I didn’t read as many books as I would have liked during November because I was participating in NaNoWriMo (a novel-writing challenge, for those of you who are unfamiliar), but I did manage to sneak in a few reads. Add your own November reads to the comments below!

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The Secret French Recipes of Sophie Valroux by [Samantha Vérant]

First up this month was The Secret French Recipes of Sophie Valroux by Samantha Vérant. If you know me, you know why the title of this book intrigued me—I thought I would be reading scads of French recipes. But alas, there are only a few recipes in the back of the book, and those are not ones I’m likely to make.

Anyway, this was a romance. Let me start by saying I’m not a romance reader unless there’s a mystery to solve, too, and there wasn’t much mystery in this one. The beginning of the story is a little too dramatic to be believable, but who am I to say? I’ve never lost a job at a Michelin-starred restaurant. Once the main character moves to France, the story gets better. I think readers will find themselves getting hungry while they read this book and they are DEFINITELY going to want to travel to France. Read my review here.

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It’s time I let you all in on a shameful secret.

Until this month, I have never read any of the Harry Potter books. I have, likewise, never seen any of the Harry Potter movies.

I read this book because the Harry Potter books are among my niece’s favorites and she was appalled (read: disgusted, horrified, speechless) that I hadn’t read them yet. I promised her I would read Book 1 before Thanksgiving so we could discuss it together (it may have to be over the phone thanks to COVID, but we’ll still discuss it).

In short, the book is AMAZING. I can’t wait to read the second one. I would love to spend just ten minutes inside J.K. Rowling’s imagination and discover where she learned to tell stories like this. You can read my review and 7 million others here.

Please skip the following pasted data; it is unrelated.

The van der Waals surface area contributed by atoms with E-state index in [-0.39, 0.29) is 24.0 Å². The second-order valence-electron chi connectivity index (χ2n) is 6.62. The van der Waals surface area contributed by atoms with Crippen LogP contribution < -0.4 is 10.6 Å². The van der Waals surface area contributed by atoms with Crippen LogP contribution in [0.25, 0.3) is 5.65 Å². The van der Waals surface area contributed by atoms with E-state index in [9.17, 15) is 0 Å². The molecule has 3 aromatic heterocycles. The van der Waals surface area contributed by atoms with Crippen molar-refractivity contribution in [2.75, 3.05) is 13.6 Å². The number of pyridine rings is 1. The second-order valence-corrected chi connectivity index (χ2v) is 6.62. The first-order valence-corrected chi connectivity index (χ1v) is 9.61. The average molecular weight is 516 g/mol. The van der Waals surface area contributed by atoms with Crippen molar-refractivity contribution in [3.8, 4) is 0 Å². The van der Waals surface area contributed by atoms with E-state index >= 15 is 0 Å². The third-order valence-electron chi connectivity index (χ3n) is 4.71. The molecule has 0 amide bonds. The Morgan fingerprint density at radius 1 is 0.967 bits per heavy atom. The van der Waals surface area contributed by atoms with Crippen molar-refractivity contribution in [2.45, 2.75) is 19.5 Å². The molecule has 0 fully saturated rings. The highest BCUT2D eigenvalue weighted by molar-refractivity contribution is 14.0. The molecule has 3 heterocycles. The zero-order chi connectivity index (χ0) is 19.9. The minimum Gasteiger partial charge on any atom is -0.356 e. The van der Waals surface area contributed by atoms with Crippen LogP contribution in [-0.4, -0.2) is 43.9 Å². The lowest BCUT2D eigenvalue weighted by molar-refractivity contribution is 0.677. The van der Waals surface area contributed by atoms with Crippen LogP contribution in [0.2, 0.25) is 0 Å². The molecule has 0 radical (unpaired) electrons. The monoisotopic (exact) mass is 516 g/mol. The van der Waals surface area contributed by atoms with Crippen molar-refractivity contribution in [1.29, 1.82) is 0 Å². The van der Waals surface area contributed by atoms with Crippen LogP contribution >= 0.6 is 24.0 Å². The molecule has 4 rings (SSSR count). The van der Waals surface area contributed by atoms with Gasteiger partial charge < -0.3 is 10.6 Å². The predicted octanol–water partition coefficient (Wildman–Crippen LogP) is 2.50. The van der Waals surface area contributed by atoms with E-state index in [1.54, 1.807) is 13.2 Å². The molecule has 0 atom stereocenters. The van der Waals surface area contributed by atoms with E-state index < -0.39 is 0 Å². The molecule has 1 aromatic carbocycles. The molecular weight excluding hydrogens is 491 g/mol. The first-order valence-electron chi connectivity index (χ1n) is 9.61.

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I had never heard of Kahlil Gibran’s book The Prophet until I read a review of it on someone else’s blog (thanks, Debby Gies!). And what a book. First published in 1923, The Prophet is a collection of short essays that make up a story. The essays (there are almost 30!) cover every topic from good and evil to crime and punishment to eating and drinking to prayer to children to joy and sorrow and everything in between. The beautifully poetic essays are full of spiritual lessons and brilliant metaphors for human life and behavior. If I could give this book ten stars, I would. Read my review here.

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THE BODY IN THE TRANSEPT a cozy murder mystery full of twists (Dorothy Martin Mystery Book 1) by [JEANNE M.  DAMS]

The final book I had time to read this month was The Body in the Transept by Jeanne M. Dams. This was a thoroughly enjoyable cozy mystery, complete with English setting, a widowed main character, a much-loved cat, and plenty of suspects. I did manage to guess the killer, but the operative word there is “guess.” I was totally wrong about the motive and that was part of what made this book so much fun to read. I highly recommend it. Read my review here.

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Remember, every Wednesday afternoon at 1:45 Eastern, I and the other two authors who make up the BookEm channel on YouTube debut a new episode! This week I’m in the hot seat, talking about the importance of hobbies and introducing you to a few new-to-me reads! Join me here at 1:45 if you can. If you can’t join me then, drop by to watch the video at your leisure anytime after that!

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I wish all of my American friends a happy and safe Thanksgiving! And to the rest of you, have a great week!

Until next time,

Amy